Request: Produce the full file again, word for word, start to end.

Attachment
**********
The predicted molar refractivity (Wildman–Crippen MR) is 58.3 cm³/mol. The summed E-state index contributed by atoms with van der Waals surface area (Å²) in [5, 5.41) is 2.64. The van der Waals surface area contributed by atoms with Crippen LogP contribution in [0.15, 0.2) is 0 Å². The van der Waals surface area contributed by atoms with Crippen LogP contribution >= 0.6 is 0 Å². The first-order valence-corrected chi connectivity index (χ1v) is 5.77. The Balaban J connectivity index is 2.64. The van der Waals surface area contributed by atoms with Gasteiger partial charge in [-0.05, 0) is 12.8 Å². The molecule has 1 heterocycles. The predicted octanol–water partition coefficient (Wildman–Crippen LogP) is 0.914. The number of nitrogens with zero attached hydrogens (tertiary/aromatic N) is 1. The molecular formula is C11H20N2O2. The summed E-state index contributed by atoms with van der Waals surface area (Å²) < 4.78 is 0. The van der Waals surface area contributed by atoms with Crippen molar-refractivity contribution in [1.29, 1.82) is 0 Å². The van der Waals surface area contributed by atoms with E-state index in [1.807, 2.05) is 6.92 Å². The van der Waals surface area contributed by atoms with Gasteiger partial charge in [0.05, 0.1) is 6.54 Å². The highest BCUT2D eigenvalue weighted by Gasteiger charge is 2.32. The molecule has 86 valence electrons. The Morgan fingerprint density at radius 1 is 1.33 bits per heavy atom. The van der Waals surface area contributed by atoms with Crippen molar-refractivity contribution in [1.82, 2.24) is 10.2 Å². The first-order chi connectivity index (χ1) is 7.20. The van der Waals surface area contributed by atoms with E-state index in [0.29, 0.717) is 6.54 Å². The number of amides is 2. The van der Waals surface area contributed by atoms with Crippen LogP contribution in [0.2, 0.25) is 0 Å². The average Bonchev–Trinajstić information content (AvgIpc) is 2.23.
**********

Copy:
The predicted molar refractivity (Wildman–Crippen MR) is 58.3 cm³/mol. The summed E-state index contributed by atoms with van der Waals surface area (Å²) in [5, 5.41) is 2.64. The van der Waals surface area contributed by atoms with Crippen LogP contribution in [0.15, 0.2) is 0 Å². The van der Waals surface area contributed by atoms with Crippen LogP contribution >= 0.6 is 0 Å². The first-order valence-corrected chi connectivity index (χ1v) is 5.77. The Balaban J connectivity index is 2.64. The van der Waals surface area contributed by atoms with Gasteiger partial charge in [-0.05, 0) is 12.8 Å². The molecule has 1 heterocycles. The predicted octanol–water partition coefficient (Wildman–Crippen LogP) is 0.914. The number of nitrogens with zero attached hydrogens (tertiary/aromatic N) is 1. The molecular formula is C11H20N2O2. The summed E-state index contributed by atoms with van der Waals surface area (Å²) < 4.78 is 0. The van der Waals surface area contributed by atoms with Crippen molar-refractivity contribution in [1.29, 1.82) is 0 Å². The van der Waals surface area contributed by atoms with E-state index in [1.807, 2.05) is 6.92 Å². The van der Waals surface area contributed by atoms with Gasteiger partial charge in [0.05, 0.1) is 6.54 Å². The highest BCUT2D eigenvalue weighted by Gasteiger charge is 2.32. The molecule has 86 valence electrons. The Morgan fingerprint density at radius 1 is 1.33 bits per heavy atom. The van der Waals surface area contributed by atoms with Crippen molar-refractivity contribution in [1.82, 2.24) is 10.2 Å². The first-order chi connectivity index (χ1) is 7.20. The van der Waals surface area contributed by atoms with E-state index in [0.29, 0.717) is 6.54 Å². The number of amides is 2. The van der Waals surface area contributed by atoms with Crippen LogP contribution in [0.2, 0.25) is 0 Å². The average Bonchev–Trinajstić information content (AvgIpc) is 2.23.